When her husband Jim died, I stood up and said a few words about him. I said I was honored to call him Dad. With Louise Brown, it's with my most humble gratitude that I could call her Mom.

Saturday, February 21, 2009


Louise Brown, my mother-in-law, died last Saturday. I've been out of town and out of touch since then, staying with relatives in rural Pennsylvania. No internet service. Marginal cellular phone service - provided there wasn't snow or rain. Either of those blocked the signal completely.

As you may imagine, it hasn't been a good time for writing comedy or anything related to cycling. I wrote pages about much of the last week, and I'll share some of that with all of you in the coming days and weeks. My Moleskine has been a constant companion and a refuge through a difficult time.

I just returned to Oklahoma today. There is much to do, so writing may take a lower priority for a time. But know this - my mother-in-law was a truly wonderful person. She will be greatly missed.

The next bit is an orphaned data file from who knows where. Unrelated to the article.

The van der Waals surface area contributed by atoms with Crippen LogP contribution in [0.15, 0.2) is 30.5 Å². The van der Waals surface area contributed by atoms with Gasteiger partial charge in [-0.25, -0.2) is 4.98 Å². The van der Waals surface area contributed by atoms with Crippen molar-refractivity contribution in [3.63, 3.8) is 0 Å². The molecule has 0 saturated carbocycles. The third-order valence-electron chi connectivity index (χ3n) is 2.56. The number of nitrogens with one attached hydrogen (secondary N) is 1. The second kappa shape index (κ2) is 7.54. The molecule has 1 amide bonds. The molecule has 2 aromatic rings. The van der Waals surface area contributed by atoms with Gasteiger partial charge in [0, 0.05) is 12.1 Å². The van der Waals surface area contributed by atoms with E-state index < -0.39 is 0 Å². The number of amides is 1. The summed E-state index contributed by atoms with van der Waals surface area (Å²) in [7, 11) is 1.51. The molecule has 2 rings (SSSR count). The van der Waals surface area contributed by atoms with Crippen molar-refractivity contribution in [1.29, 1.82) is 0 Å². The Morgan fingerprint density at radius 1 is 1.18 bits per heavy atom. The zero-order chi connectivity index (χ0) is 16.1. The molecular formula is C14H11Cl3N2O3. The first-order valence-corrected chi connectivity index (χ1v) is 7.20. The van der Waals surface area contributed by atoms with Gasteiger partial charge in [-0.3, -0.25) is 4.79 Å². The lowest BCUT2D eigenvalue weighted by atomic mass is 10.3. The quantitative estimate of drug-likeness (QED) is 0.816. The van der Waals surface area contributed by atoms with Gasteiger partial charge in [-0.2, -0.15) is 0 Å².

Wednesday, February 11, 2009

The Broken Elbow Bicycle Emporium...

(Image from Accidental Hedonist on Flickr.)

In a piece titled "Blogger Fantasy Bike Shops", Fritz penned this over on Cycle-licious:

"Cycle Dog's Bicycle Emporium in Oklahoma features fresh roasted coffee and an all you can eat Italian food buffet with autographed photos of Eddie Merckx, Fausto Coppi, and Greg LeMond lining the walls. You can't actually get your bike serviced there because the Cycle Dog spends all of his time building bikes for charity causes, and his service manager, Wally Crankset, is a nincompoop. The food and coffee, however, are excellent."

It's true. The service is spotty because we're often involved in other projects not directly related to repairing bikes. Wally and I tend to wander off on tangents. His usually involve any attractive women nearby, while mine revolve around good food and drink. It's the difference between single and married guys, I guess.